Red Sox Ace: Rick Porcello

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When Rick Porcello was traded to the Boston Red Sox last year in exchange for cuban slugger Yoenis Cespedes, Boston fans were wondering how this pitching staff was going to compete. Everyone thought that Clay Buchholz was going to have to step up and lead the staff. But will he really step up? In my opinion, no he won’t. However, the Texas native does have what it takes to be a strong number two starter. We have all seen what Buchholz is able to do when fully healthy. He is no doubt one of the best right handers in the baseball when he stays injury-free.

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Porcello, the New Jersey native, has been around great pitchers for his whole career including Justin Verlander, Anibal Sanchez, David Price and Max Scherzer. No doubt, both men have what it takes to be the ace of the staff but, as we all know, has durability issues which result in him not staying on the field. The last season Buchholz had was 2007, if you wan’t to call playing four regular season games a season. since then, Buchholz has made a trip to the DL every year. Porcello has seen a total of eight days on the disabled list throughout his career with four of those days coming in Spring Training of 2009. Porcello’s injuries were minor including rib cage soreness, and a fingernail laceration.

Buchholz on the other hand has spent a total of 283 days on the DL throughout his career with injuries including hyper extending his right knee, bursitis in his right shoulder, a stress fracture in his lower back, a hamstring strain, esophogitis, general lower back soreness and meniscus surgery in his right knee. If Buchholz wants to be an ace he needs to step up and prove that he can be a workhorse. Buchholz’ rookie season came in 2008 and Porcello’s in 2009. Since 2009, Porcello has pitched 1073.1 innings while Buchholz has compiled 816.1 innings.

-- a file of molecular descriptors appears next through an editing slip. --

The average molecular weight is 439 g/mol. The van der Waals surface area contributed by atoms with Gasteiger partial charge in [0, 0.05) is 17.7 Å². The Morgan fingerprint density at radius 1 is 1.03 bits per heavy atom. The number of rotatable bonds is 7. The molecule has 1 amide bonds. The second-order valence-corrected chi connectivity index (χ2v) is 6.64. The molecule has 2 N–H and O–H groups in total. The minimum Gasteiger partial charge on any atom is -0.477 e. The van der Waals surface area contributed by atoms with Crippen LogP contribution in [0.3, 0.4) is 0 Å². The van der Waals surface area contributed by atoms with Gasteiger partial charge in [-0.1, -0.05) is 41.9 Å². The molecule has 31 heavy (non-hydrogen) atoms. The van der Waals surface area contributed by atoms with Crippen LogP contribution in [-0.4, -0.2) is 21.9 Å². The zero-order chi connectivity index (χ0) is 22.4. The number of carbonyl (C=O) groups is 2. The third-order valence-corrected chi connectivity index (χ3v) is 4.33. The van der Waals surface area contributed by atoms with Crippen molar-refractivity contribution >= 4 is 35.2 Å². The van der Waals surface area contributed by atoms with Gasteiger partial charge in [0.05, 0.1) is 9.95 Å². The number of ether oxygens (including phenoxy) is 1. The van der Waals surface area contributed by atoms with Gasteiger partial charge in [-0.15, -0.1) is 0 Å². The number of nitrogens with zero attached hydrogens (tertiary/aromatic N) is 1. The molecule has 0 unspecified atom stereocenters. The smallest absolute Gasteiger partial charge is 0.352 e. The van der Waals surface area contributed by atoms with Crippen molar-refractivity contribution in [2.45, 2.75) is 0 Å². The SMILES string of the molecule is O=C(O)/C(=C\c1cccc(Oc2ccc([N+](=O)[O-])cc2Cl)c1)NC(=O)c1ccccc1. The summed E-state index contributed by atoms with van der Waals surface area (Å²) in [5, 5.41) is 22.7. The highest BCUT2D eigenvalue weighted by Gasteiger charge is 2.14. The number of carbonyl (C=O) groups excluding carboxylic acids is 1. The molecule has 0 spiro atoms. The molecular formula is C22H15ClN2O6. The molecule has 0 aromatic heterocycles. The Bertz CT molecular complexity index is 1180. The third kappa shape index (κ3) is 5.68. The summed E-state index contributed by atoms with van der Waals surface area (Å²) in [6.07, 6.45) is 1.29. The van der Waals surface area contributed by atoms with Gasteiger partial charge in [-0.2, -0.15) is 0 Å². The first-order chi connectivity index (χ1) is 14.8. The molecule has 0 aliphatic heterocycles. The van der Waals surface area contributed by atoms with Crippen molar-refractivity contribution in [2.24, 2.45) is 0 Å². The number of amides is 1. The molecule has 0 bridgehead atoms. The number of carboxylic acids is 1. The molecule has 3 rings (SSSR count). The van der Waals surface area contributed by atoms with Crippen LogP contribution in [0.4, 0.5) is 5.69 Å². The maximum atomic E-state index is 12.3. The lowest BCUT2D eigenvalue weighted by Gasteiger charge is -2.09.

Buchholz has yet to make thirty starts in a season or pitch two hundred innings while Porcello has pitched thirty games four out of the six seasons he has played, starting in twenty-seven games and twenty-nine games in the other two seasons. Since 2009 Porcello has gone 76-62 while Buchholz has gone 61-34. Porcello has also started in thirty-one more games than Buchholz in that time.

Porcello also has fifty more strikeouts than Buchholz along with a higher ground ball percentage. In that span Buchholz has about one more K/9 than Porcello while Porcello has about one less BB/9 than Buchholz. Both men have about the same FIP with Buchholz compiling a 4.02 while Porcello owns a 4.03 FIP. FIP can be read like ERA and is a measurement of a pitcher’s performance that strips out the role of defense, luck and sequencing, making it a more stable indicator of how a pitcher preformed than a runs based statistic that would rely heavily on the defense behind the pitcher.

Porcello has been a better pitcher and a better investment throughout his career than Buchholz. As good as Buchholz’ aresnal of pitches can be, durabilty looks like it will get to Buchholz again this season. As they battle it out for the number one spot in the rotation this season, Porcello looks likely to come out on top. But regardless of the ace, they, along with the other twenty-four guys on the roster will be working toward bringing back another World Series trophy to Boston.

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